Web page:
A Christmas Carol
Adored by both
the public and critics, A Christmas Carol
was immediately adapted to the stage, and by February 1844, eight theater
productions of the story were running in
Dickens was a strong proponent of humane treatment for the poor, noting that the condition was thrust upon them by the growing industrialization of cities. In A Christmas Carol, Dickens punctuates his strong beliefs at the turning point of Ebenezerís journey, when Ignorance and Want are personified as helpless children huddled under the skirts of the enormous Ghost of Christmas Present. To keep his message alive, Dickens began publishing Christmas stories each year with similar themes to A Christmas Carol, but he never felt that they were as strong. Dickens stopped his regular Christmas publications after 1848 and instead began giving spoken performances of a shortened version of A Christmas Carol. Dickens performed the readings 127 times up until the year of his death. Actor Lionel Barrymore revived Dickensí tradition by giving annual Christmas radio show performances of the story, performed seventeen times between 1934 and his death in November 1954.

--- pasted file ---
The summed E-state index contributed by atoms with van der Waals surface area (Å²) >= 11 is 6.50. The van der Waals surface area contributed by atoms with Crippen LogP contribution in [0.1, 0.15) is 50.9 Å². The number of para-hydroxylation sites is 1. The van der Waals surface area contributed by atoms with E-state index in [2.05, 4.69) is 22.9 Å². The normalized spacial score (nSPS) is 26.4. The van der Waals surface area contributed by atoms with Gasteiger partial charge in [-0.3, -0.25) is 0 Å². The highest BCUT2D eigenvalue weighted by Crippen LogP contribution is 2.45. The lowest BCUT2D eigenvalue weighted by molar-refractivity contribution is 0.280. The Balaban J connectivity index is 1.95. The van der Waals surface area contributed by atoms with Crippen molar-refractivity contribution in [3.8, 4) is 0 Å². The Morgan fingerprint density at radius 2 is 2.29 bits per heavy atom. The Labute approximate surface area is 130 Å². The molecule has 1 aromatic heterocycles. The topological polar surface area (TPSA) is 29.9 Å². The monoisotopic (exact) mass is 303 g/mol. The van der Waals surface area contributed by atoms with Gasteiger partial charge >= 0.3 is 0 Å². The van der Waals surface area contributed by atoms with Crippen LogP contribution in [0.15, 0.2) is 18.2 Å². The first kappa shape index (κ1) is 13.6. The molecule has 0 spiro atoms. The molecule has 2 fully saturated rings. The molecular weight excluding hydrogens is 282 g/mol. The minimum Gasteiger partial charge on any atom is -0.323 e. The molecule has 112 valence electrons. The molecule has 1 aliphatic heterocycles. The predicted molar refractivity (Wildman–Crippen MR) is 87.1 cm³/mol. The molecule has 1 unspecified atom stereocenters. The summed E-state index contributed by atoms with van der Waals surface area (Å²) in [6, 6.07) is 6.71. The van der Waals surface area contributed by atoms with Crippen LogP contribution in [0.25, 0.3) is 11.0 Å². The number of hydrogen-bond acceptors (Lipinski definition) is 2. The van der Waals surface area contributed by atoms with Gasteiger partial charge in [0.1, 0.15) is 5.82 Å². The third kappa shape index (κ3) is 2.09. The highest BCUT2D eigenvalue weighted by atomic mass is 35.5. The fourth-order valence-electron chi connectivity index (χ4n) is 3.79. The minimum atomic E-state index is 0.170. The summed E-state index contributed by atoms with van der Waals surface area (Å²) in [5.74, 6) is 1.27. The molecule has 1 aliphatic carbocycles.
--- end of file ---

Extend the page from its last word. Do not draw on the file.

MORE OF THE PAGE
Dickens expressed the following words of hope for his story in its introduction. Today, he would find that his modest work has fulfilled his dream to untold lengths. A Christmas Carol in prose being A Ghost Story of Christmas: I have endeavored in this Ghostly little book to raise the Ghost of an Idea which shall not put my readers out of humour with themselves, with each other, with the season, or with me. May it haunt their houses pleasantly, and no one wish to lay it.